Legion of Logic said...

At best, Loftus keeps me entertained. On a negative note, he and those with similar views make it really hard for me to break my contempt of his brand of atheism. Just too much nonsense held up as "reason".

David Brightly said...


"or Dawkins' child abuse charge that is actually making it hard for Christians to adopt children in parts of England"

You have mentioned this before:

"Apparently, it is having an impact over in England. For example, Christian couples have been denied the right to adopt on grounds that the children might be brainwashed. Here."


The link is to a piece about Dawkins by Jonathan Luxmoore in Commonweal magazine published in 2007.


Luxmoore says,

"Meanwhile, social services in several counties-including Dawkins’s native Oxfordshire-are reported to have denied adoption rights to Christian couples, after claiming the children in question could be 'brainwashed'.”

but he doesn't cite a source.

I'd be alarmed and upset if this was happening in my country. Have you any further information?

Victor Reppert said...

This is what I found out about this.

im-skeptical said...

So according to this story, nobody has actually had a problem adopting because of their religion. However some religious people like to harbor beliefs that they are being persecuted, and fear that this persecution might result in denial of their adoption rights. The only basis they have for this fear is that they were asked questions about their religion (probably because they came off as being ultra-religious).

Papalinton said...

In Reppert's epistemology, "... including Dawkins’s native Oxfordshire..." actually translates to and is as good as Dawkins having said it himself. It is the nature of decades of apologetical inculcation and training to misinterpret others' writing right to the point of arrant absurdity as the christian cause is want to do in actively engaging in whatever it takes to prop up its recondite and perverse perspective. The long tradition of acquiescing or deferentially yielding to such uncontested nonsense is now being vigorously and forthrightly challenged as it should.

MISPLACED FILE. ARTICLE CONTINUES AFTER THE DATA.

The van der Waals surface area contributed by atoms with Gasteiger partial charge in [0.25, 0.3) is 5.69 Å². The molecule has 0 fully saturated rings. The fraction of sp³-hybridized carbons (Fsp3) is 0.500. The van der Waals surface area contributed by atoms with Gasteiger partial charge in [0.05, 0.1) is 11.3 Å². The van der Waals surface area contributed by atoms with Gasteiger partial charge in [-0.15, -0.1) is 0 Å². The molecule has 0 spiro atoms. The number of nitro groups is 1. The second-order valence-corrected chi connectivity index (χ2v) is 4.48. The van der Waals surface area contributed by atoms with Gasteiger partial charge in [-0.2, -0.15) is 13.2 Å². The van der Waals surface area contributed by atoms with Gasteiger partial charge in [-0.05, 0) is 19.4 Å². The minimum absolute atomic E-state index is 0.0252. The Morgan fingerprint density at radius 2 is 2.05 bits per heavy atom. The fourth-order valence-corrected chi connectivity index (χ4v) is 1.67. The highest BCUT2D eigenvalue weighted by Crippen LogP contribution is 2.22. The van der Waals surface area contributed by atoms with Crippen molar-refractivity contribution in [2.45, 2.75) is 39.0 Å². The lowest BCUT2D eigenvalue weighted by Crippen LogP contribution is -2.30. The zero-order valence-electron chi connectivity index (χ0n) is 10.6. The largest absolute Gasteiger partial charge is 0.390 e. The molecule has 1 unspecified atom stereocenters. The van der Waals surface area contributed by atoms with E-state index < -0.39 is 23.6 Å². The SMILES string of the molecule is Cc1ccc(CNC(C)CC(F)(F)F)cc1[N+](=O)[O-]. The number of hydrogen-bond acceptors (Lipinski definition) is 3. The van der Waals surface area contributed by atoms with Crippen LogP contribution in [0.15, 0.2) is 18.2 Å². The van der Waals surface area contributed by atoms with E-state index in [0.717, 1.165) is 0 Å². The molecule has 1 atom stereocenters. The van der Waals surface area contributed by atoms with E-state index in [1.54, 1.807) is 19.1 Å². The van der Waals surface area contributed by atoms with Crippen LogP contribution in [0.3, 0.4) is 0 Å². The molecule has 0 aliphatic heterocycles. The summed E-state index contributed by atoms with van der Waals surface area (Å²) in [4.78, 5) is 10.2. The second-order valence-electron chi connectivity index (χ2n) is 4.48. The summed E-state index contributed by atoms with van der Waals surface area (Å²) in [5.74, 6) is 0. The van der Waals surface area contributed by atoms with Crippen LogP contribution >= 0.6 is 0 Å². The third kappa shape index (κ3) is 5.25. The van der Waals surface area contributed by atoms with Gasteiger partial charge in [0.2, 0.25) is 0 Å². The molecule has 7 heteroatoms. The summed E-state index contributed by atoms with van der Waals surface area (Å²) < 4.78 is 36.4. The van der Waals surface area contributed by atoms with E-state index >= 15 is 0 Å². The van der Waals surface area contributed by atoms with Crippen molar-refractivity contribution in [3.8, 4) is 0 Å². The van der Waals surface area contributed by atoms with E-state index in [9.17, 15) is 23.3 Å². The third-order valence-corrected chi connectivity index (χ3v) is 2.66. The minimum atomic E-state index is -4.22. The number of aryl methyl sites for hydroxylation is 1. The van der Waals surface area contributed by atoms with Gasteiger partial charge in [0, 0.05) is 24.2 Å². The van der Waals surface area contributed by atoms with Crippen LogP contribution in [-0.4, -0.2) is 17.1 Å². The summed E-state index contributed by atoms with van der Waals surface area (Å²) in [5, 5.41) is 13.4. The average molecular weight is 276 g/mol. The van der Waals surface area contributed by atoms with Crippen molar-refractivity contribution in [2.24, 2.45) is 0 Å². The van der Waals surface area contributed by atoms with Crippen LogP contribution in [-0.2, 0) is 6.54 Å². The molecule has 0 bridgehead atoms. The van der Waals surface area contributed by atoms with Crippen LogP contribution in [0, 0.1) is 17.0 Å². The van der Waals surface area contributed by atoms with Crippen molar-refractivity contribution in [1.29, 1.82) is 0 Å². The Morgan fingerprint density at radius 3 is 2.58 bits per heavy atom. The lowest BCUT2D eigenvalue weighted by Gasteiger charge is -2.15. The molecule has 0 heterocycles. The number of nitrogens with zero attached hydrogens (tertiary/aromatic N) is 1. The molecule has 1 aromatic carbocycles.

It is good that Brightly makes this challenge.

But I lament at how convenient the religiose can shroud their minds into an amnesic state so readily and effortlessly. It is only a few years ago the utter tragedy over centuries of what it was like for unmarried mothers and foster children growing up in Catholic care:

HERE. Of particular poignancy: "Memoirs in 1990s: The whole business of untold stories is at the heart of our fascination with these revelations. The private domain of personal experience was always at odds with the official stories which were sanctioned, permitted and encouraged by the state and the catholic church. These memoirs run like a parallel stream of information alongside the official documentary record and complemented with their personal immediacy and vibrancy. The official record could tell us what happened but rarely what it it felt like," Cateriona Crowe.




The question is, if institutional religious organisations run by believing christians were not able to protect foster children and unmarried mothers, how are the relevant social authorities able to vet, monitor, and be assured that the well being of children adopted out to equally ardent and doctrinaire believing christians, particularly within the even more enclosed and circumscribed privacy of the parental environs. I think it a big positive step in the right direction that prospective adoptive parents should have their religious views and thoughts thoroughly scrutinised. As we know, there is no correlation between a person's religiosity and their understanding of decency, fairness, justice, well-being and the need for protection of the child, particularly their emotional and psychological well-being.

Papalinton said...